There is a plethora of research data and documentation around issues of equity in education. With America’s teaching workforce predominantly white and female, the role of a “minority” (in this instance a disabled teacher or a teacher of color and male in particular) in contributing to curriculum design and delivery is very low. As a result, socio-cultural attitudes prevent many URM and disabled students from accessing and attaining higher levels of academic achievement.

Paraprofessionals, also known as para-educators, teacher aides, or instructional aides, can potentially assist with this gap and strengthen the teacher pipeline with recruitment incentives for high-retention pathways. Since this profession does not require a college degree, prospective para-educators can begin skill-development through job shadowing and other career development initiatives at the high school level. Currently, para-educators working in California schools that do not receive Title One funding need just a minimum of a high school diploma or GED, as well as a demonstration of skills in assisting in classroom instruction through a state or local test.

Our TOC suggests that investing in these early work experiences will deepen the commitment to the field of special education with a credential in Visual Impairment. Since we also know the mechanisms for delivering special education supports in California are severely hampered when a visually disabled child does not receive Services prior to kindergarten, prioritizing early education interventions is critical.

Currently, there are only four universities offering an Education Specialist Credential in Visual Impairment (VI) and Master of Arts (MA) degree in Special Education with an emphasis in Visual Impairment (such as Low Vision Therapists (LVT) and Vision Rehabilitation Therapists (VRT) in California.

The median salaries of Teachers of Students with Visual Impairments (TVI) in California range from $69,500 to $77,345.

Considering that 63.4% of all special education students ages 6-to-21 are spending 80% of their time in general education classrooms, FFF believes up-skilling general education teachers -- who typically don’t have more than 1.5 course credits focused on inclusion or special education -- but who are required to be involved in the implementation and creation of each student’s Individual education plan (IEP), will lead to deeper inclusionary practices.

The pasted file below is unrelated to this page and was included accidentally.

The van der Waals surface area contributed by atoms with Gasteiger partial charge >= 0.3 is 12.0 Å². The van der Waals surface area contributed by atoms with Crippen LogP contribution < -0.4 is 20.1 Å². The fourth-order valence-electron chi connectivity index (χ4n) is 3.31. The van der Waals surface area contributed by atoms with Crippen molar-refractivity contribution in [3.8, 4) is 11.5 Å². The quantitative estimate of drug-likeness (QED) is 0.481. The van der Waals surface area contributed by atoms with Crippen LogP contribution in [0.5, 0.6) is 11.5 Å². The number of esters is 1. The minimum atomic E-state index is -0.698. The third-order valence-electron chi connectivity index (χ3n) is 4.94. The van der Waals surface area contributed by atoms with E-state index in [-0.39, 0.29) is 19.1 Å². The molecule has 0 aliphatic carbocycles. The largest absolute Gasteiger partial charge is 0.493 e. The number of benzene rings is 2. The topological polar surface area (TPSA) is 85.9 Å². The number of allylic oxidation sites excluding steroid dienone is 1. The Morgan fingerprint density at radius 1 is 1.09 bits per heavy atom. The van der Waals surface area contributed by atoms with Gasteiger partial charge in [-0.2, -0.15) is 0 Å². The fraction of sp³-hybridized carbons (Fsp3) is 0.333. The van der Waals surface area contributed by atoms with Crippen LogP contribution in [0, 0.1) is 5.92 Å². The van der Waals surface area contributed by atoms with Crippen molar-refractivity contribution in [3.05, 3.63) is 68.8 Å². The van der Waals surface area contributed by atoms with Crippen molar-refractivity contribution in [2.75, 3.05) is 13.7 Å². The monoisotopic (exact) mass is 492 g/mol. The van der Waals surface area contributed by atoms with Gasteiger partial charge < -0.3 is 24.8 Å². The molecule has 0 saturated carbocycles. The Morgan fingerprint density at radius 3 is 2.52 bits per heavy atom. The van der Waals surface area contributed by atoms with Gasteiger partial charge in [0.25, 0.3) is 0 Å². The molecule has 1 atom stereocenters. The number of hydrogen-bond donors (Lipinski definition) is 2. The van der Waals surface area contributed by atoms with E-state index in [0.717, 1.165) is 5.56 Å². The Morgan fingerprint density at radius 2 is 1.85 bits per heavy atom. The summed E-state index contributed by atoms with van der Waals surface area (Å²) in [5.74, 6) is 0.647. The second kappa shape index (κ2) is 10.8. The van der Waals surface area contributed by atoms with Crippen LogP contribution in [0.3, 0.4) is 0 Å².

Knowing that it will be a significant hurdle to recruit existing teachers to get a TVI or special education degree, FFF proposes to invest in Professional Development programs focused on Universal Design for Learning (UDL) for California K-12 teachers. UDL is a teaching and course-development program framework that gives all individuals equal opportunities to learn. UDL makes learning experiences accessible to people with disabilities, as well as anyone else whose learning style does not match that of the hypothetical “average student.”

While UDL does not eliminate the need for individual accessibility accommodations, it has been heralded with reducing the need. UDL also shows promise for increasing persistence and retention for a broad range of students, including underrepresented minorities, non-proficient readers, English language learners, nontraditional students, working students, parents, and commuters.

In particular, FFF believes Science, Technology, Engineering and Math (STEM) educators should be prioritized as BVI youth are most likely to be left out of hands-on-learning opportunities in these fields.

Individualized Education Programs (IEP) are action plans for students with disabilities, unique to each child. Special education teachers are an important part of the group who create these plans including the parents, regular education teachers, school system representatives and transition service agency representatives. The IEP is meant to assess the current performance of the child and establish short term and long term goals. It further determines the child’s participation in state/district wide tests and the needs for transition services following school. FFF believes that investing in data and a shared IEP platform can create great success for overall transition services.